According to the literary scholar Philippe Lejeune, autobiographical texts rest on the assumption “that there is identity of name between the author (such as he figures, by his name, on the cover), the narrator of the story, and the character who is being talked about.” This constitutes what one could call “the basic grammar” of the genre of autobiography, or, as Lejeune puts it, the “autobiographical pact” established among narrator and reader.
Solid as this definition may seem, several critics have pointed out the unintended ambiguity inherent in Lejeune’s definition. For what do we actually mean by “identity”? That there is a discrepancy, however infinitesimal, between the writing self and the written self goes without saying (Facebook comes to mind) ― but how large may this discrepancy be before the text ceases to be autobiographical?
One typically thinks of the autobiography as a genre of remembering. As the literary scholar Linda Anderson argues, however, the genre also promotes a narrative desire of “becoming, within the realm of the symbolic, one’s own progenitor, of assuming authorship of one’s life.” In this perspective, autobiography involves less a process of remembering past events; rather, it constitutes an attempt to actively seek out ― and thus become ― the person I really am or ought to be, but perhaps never became. The autobiographical text thus becomes a search for the authentic life. Perhaps one could even say that this is one of the main reasons why people write autobiographies in the first place; to show the world who they really are.
If the autobiographical text simultaneously involves a process of remembering events as well as a desire to discover a self that was never fully articulated ― quite often two conflicting impulses ― it resists clear and straightforward genre definitions like the one proposed by Lejeune. On the other hand, if one cannot define ― in a clear and straightforward language ― the genre of autobiography, is it ever possible to define a fraudulent memoir, a text falsely claiming to be autobiographical?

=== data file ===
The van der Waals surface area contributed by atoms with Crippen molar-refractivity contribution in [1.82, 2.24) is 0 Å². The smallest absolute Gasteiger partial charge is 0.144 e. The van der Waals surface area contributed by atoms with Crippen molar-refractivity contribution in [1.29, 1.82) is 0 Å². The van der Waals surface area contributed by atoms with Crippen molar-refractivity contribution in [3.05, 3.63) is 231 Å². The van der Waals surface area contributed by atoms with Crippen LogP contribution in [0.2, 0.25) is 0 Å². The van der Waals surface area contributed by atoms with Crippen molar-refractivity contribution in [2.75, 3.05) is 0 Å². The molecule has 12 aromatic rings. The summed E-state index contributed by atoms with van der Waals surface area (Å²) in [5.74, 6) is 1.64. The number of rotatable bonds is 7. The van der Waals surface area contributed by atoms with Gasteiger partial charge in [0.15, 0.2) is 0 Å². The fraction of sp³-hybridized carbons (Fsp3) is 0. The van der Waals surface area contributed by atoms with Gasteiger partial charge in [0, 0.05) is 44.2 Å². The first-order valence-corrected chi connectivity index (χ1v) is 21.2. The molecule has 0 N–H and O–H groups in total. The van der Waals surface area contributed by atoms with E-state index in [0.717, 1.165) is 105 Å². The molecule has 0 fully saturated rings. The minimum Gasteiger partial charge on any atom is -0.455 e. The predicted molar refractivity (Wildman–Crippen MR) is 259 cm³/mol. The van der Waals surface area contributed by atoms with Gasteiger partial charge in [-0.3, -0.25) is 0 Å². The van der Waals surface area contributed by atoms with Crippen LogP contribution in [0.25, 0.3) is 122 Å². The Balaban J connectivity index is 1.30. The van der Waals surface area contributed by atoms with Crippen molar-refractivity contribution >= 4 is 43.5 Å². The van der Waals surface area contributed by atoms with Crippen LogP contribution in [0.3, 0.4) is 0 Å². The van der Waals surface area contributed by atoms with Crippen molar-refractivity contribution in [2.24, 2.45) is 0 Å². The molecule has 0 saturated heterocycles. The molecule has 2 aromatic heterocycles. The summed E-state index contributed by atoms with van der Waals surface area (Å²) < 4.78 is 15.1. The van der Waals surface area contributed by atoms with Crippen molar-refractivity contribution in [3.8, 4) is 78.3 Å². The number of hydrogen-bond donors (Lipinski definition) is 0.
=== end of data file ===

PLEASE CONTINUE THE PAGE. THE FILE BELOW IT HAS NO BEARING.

Binjamin Wilkomirski’s “Fragments: Memories of a Childhood 1939-1948” provides an intriguing example of this problematic. Written from the perspective of a very young child, the text was immediately hailed by numerous critics and scholars as an exemplary Holocaust memoir upon its release in 1995. When it was demonstrated some years later that Wilkomirski’s text was in fact a fabrication ― i.e. when it was proved beyond doubt that the author was not a Holocaust survivor; that he had spent the war years not in Auschwitz but in Switzerland; and that he was not even Jewish ― the author withdrew from public, and his memoir was removed from the bookshelves.
What makes this case so compelling is that Wilkomirski seemed to have been genuinely convinced of the authenticity of his story ― a tragic or tragically deluded figure, rather than a deliberate fraud. Years before writing his book, Wilkomirski had been seeing a psychiatrist with whom he managed to “recover” a series of fragmented memories that kept troubling him. Wilkomirski attempted to reconstruct these traumatic, incoherent and hazy memories by voraciously reading Holocaust memoirs and history books, as well as undertaking several research trips to Poland and Latvia; all this, he claimed, to confirm that what he vaguely remembered from his childhood was indeed real.
By the time he wrote “Fragments,” Wilkomirski possessed a considerable knowledge of Holocaust history, having amassed a vast library of reference material related to the period. Retrospectively, one might say that whereas his trauma seems genuine, he discovered the wrong autobiography, someone else’s life. The separation from his mother at an early age, the time spent in various foster homes, the disorientation and stigma he felt being sent from one family to another, the repression of his prior identity ― all these aspects might possibly have laid the foundation for his suffering and identity confusion later in life; the void which eventually led him to identify with ― and claim ― someone else’s life narrative.